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Hastings' Dictionary of the Bible
LOVE FEAST (Agape). The Love Feast of the Christian Church in Apostolic times was a common meal of which all the brethren partook, and was still connected with the Eucharist . The ‘breaking of bread from house to house’ ( Acts 2:46 ) probably included both under the title ‘the Lord’s Supper’ ( 1 Corinthians 11:20 ). From Acts 20:7 we gather that the religious exercises of the Love Feast were prolonged till dawn, and ended with the Eucharist. The scandalous behaviour, which St. Paul was constrained to rebuke at Corinth in a.d. 57 58 ( 1 Corinthians 11:17-34 ), shows that not all who came to the Love Feast were in a fit condition to communicate. More serious evils still were introduced by false teachers described by Judges 1:12 : ‘they who are hidden rocks at your love feasts when they feast with you, shepherds that without fear feed themselves.’ The writer is dependent on 2 Peter 2:13 : ‘spots are they and blemishes, revelling in their love feasts, while they feast with you.’
In spite of the disorders, which marred the religious value of these social club-feasts and led in the end to their suppression, they lasted for a considerable period. Ignatius of Antioch wrote to the SmyrnÃ¦ans ( c . 8): ‘It is not lawful apart from the bishop either to baptize or to hold a love feast,’ in a context which proves that the Agape included the Eucharist. Tertullian ( Apol. c . xxxix.) gives a vivid description of the feast explained by its own name.
‘The participants, before reclining, taste first of prayer to God. As much is eaten as satisfies the cravings of hunger: as much is drunk as befits the chaste. They say it is enough, as those who remember that even during the night they have to worship God; they talk as those who know that the Lord is one of their auditors. After manual ablution and the bringing in of lights, each is asked to stand forth and sing, as he can, a hymn to God, either one from the Holy Scriptures or one of his own composing. This is a proof of the measure of our drinking. As the feast commenced with prayer, so it is closed with prayer.’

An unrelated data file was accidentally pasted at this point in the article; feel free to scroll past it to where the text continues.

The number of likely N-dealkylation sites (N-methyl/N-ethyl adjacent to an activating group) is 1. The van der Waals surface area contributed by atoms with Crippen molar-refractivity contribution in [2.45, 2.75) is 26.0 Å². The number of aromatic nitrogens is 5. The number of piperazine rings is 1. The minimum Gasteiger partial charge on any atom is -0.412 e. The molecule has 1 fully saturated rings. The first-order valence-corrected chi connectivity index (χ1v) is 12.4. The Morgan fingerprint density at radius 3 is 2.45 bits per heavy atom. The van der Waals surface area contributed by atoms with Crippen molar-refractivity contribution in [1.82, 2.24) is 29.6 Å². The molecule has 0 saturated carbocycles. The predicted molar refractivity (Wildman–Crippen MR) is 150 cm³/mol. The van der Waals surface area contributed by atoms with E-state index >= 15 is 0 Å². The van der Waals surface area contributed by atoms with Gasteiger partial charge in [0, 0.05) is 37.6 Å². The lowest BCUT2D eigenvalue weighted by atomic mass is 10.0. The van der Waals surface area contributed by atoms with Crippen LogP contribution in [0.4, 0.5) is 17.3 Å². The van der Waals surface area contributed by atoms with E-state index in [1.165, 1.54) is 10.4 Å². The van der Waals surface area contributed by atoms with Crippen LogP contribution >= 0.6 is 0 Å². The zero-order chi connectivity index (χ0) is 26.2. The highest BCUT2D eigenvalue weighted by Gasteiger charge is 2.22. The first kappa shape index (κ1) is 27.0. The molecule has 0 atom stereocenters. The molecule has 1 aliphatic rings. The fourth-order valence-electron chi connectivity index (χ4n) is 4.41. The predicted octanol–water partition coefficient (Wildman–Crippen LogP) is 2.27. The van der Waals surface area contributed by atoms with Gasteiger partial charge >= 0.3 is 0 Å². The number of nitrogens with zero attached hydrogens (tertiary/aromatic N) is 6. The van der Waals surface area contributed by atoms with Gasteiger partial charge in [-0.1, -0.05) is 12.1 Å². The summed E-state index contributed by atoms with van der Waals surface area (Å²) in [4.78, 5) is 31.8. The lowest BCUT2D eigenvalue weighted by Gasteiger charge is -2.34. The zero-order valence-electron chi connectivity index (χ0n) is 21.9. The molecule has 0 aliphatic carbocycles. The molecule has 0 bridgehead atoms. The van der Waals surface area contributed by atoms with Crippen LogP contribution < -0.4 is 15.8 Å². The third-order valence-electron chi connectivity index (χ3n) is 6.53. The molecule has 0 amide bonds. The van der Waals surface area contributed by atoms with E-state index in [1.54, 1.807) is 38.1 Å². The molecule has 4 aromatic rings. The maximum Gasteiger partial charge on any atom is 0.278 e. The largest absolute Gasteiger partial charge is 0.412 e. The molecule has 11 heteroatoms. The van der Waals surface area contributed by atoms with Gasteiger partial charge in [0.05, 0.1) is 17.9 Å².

The food consisted of bread, fish, and vegetables. The pictures of the Love Feasts in the catacombs give fish a prominent place. Interesting specimens of prayers used at them are found in the Didache . The direction to give thanks ‘after ye are satisfied’ plainly associates the prayer with the Love Feast rather than the Eucharist ( c . 10):
‘We give Thee thanks, Holy Father, for Thy Holy Name which Thou hast made to tabernacle in our hearts, and for the knowledge and faith and immortality, which Thou hast made known unto us through Thy Servant Jesus; Thine is the glory for ever and ever. Thou, Almighty Master, didst create all things for Thy Name’s sake, and didst give food and drink unto men for enjoyment, that they might render thanks to Thee; but didst bestow upon us spiritual food and drink and eternal life through Thy Servant.â€¦’
The separation of the Love Feast from the Eucharist seems to have been due, in the first instance, to the action of the Roman Government, always jealous of secret societies. Pliny’s letter to Trajan speaks of the celebration of the Eucharist in the early morning as followed by a simple meal, which had been left off since the issue of the edict forhidding clubs. On the other hand, fear of calumnies regarding any more or less secret feast, and experience of disorders like those which prevailed at Corinth, were motives which from time to time hindered the practice in certain districts, and finally extinguished it.
A. E. Burn.
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Hastings, James. Entry for 'Love Feast'. Hastings' Dictionary of the Bible. https://www.studylight.org/dictionaries/eng/hdb/l/love-feast.html. 1909.
the Week of Proper 15 / Ordinary 20